As I have reported here, the upcoming annual meeting of the Modern Language Association, a 30,000 member association of language and literature scholars, will include a panel entitled “Academic Boycotts: A Conversation about Israel and Palestine.” The panel is scheduled for Thursday afternoon.
In InsideHigherEd, Scott Jaschik reports on a welcome development: a “number of prominent MLA members” are organizing a “counter session,” to take place at a Chicago hotel near the convention right after the boycott panel ends. Jaschik considers the controversy over the first panel, and the organization of the second, under the heading “Should Panels Be Balanced?” But that is the wrong question. It gives the game away to the organizers of the panel, since it’s obvious that panels need not be balanced. If I am organizing a panel on the statesmanship of Lincoln, I am not required in the name of free discussion to include an anti-Lincoln scholar. What then is the issue?
What distinguishes scholarly work from most other kinds of work is the discipline of putting the truth above one’s cherished convictions. So that even when a scholarly organization plays host to partisans, as colleges, universities, and scholarly associations often do, they must strive to ensure, as I have put it in another context, that the aim of the event is “reflection rather than conversion.” The MLA panel does not come close to meeting that test.
The panel’s organizer, Samer Ali, has invited two leaders in the Boycott, Divestment, and Sanctions movement to participate: Omar Bhargouti, a founder of BDS, and David C. Lloyd, a founder of the U.S. Campaign for the Academic and Cultural Boycott of Israel. Remarkably, the usually sharp Jaschik does not see fit, in the InsideHigherEd piece, to mention the leading role of either in the movement to delegitimize Israel. Alongside these two are Richard Ohmann and Barbara Harlow, both of whom have signed a 2009 letter urging then president-elect Obama to consider “Israel a regime no less criminal … than South Africa was in the 1980’s” and to act accordingly. As I noted in my previous post, the signatories also affirm that Israel’s treatment of the Palestinians amounts to “one of the most massive, ethnocidal atrocities of modern times.”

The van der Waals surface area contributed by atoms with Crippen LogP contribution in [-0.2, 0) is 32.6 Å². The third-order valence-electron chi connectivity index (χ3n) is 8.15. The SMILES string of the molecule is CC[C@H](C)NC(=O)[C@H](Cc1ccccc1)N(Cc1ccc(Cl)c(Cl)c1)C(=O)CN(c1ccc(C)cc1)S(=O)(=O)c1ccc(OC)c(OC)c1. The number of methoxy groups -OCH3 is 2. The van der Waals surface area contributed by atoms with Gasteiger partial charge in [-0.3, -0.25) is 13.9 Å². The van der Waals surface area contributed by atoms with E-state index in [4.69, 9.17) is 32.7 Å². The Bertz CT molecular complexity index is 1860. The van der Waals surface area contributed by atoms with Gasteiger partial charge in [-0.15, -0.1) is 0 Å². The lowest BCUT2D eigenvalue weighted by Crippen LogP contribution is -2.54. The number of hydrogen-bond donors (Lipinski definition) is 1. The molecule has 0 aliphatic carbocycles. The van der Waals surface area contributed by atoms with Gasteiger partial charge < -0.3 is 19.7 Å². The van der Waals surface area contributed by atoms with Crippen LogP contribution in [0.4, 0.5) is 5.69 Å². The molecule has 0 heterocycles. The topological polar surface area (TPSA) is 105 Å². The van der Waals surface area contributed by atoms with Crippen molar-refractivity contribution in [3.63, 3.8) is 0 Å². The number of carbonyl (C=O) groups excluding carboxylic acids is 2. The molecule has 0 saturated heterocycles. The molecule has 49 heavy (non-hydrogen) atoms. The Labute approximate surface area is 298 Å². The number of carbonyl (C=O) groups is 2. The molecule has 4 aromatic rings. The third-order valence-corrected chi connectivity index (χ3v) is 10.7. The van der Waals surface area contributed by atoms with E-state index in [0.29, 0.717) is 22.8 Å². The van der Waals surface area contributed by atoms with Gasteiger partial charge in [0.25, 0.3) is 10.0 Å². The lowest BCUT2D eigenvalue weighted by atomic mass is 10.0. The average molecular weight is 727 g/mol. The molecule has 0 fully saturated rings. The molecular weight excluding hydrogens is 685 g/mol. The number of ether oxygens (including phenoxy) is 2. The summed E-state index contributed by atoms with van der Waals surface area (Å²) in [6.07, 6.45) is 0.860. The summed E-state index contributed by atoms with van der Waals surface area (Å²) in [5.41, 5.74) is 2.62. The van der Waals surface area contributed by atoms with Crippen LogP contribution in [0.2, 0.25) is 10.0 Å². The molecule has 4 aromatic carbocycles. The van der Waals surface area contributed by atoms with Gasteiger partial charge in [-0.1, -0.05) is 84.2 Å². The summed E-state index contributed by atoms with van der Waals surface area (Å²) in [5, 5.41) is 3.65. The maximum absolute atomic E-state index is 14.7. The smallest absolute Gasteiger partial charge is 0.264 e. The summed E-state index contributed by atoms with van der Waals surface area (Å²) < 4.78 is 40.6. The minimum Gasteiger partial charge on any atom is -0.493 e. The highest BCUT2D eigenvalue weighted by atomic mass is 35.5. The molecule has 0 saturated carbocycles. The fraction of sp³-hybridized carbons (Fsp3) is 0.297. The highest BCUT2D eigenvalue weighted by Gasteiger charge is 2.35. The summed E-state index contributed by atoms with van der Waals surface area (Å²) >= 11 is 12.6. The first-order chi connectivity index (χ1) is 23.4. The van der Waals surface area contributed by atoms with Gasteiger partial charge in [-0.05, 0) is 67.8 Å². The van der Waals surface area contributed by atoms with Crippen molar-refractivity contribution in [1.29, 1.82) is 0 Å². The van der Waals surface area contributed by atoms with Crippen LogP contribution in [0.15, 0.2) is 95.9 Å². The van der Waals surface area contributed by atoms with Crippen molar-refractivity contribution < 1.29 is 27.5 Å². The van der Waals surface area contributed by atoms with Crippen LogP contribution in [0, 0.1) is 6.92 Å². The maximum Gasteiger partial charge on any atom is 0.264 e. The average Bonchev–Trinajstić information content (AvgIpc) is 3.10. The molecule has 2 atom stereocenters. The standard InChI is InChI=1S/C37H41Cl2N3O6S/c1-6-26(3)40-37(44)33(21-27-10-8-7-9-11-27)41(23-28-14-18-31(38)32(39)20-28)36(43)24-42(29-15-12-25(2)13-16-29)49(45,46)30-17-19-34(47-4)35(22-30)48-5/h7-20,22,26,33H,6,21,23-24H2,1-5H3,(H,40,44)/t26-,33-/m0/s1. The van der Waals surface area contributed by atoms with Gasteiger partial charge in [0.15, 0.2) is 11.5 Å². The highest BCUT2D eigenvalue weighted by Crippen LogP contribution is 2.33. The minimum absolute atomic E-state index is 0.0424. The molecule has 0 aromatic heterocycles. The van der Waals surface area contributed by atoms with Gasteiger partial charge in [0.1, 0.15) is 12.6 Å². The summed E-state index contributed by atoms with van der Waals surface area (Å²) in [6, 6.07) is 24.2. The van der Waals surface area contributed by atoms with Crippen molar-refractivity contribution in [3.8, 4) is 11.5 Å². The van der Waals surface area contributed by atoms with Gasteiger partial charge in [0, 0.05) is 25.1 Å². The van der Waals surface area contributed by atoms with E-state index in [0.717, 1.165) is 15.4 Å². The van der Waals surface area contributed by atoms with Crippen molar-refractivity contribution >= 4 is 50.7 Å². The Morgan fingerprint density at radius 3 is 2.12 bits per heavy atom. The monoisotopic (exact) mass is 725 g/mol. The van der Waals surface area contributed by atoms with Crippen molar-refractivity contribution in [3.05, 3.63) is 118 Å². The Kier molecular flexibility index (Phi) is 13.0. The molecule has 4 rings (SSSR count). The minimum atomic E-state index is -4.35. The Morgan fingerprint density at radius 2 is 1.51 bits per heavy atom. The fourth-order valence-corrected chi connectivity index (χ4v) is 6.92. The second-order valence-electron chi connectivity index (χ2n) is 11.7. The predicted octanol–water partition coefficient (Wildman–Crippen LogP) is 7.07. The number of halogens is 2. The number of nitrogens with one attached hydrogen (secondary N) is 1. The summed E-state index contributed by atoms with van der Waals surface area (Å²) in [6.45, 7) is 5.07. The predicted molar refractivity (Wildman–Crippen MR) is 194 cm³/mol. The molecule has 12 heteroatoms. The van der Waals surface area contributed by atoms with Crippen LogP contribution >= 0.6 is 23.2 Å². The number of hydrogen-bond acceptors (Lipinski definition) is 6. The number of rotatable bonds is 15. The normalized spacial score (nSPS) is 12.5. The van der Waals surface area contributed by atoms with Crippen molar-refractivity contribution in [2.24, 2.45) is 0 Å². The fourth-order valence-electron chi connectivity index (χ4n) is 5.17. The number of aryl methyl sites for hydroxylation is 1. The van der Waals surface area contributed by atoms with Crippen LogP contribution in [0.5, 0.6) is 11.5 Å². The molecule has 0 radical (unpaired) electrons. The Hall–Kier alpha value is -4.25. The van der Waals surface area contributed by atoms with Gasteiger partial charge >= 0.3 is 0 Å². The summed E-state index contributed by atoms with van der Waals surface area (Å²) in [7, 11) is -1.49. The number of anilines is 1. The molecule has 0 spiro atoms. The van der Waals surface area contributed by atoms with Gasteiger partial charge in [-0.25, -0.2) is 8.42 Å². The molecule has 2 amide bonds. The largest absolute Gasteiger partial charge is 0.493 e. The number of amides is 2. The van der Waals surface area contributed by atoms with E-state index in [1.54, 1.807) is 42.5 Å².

Ali, himself a professor of Middle Eastern Studies at the University of Texas, Austin who will also serve as respondent for the panel, professes to be an agnostic regarding the academic boycott of Israel. I am waiting to hear from him whether he is the same Samer Ali of Austin, Texas, who signed onto a letter thanking the National Council of the American Studies Association for endorsing such a boycott. In any case, his grasp of the difference between propaganda and truth can be gleaned from his Facebook page, on which he uncritically posts the rumor, spread by Hamas’s Disaster Response Committee, that Israel deliberately opened up dams to cause the recent flooding in Gaza. If Ali’s ambivalence about an academic boycott is genuine it is based on the premise that his Israeli colleagues at least sometimes oppose Israel’s “supremacist ideology” and its “denial of the lessons of the Holocaust.”
In fairness to the panelists not yet on record in favor of an academic boycott, it is possible to be virulently anti-Israel and to oppose such a boycott. Richard Ohmann for example, though he is not against boycotts altogether, did suggest, commenting on an article discussing the U.S. boycott movement in 2009, that U.S. academics have no right to lecture Israel: “Are U.S. academics in a position to lecture Israelis on this question, given that our taxes have for years supported Israel’s project of ethnic cleansing? I would sign a petition asking our European colleagues to extend their boycott to U.S. academic institutions.”
Nonetheless, Ohmann’s argument suggests that insofar as there is going to be a discussion at all, it will not be among truth-seeking scholars but among activists considering which strategy will best serve to bring a nation, which they all consider a genocidal apartheid state, to its knees.
But of course, though boycott supporters sometimes claim to want to provoke a discussion, David Lloyd indicates that he wants nothing of the kind. Dialogue, he says is “spurious … under such asymmetrical conditions of power and violence.” For Lloyd and his supporters, whatever is left of the devotion of scholars to inquiry and dialogue is an impediment to their work, which is to grow their movement as quickly as possible. That, and not the abstract question of whether panels should be balanced or not, is what ought to trouble even academics who have no interest in the Middle East.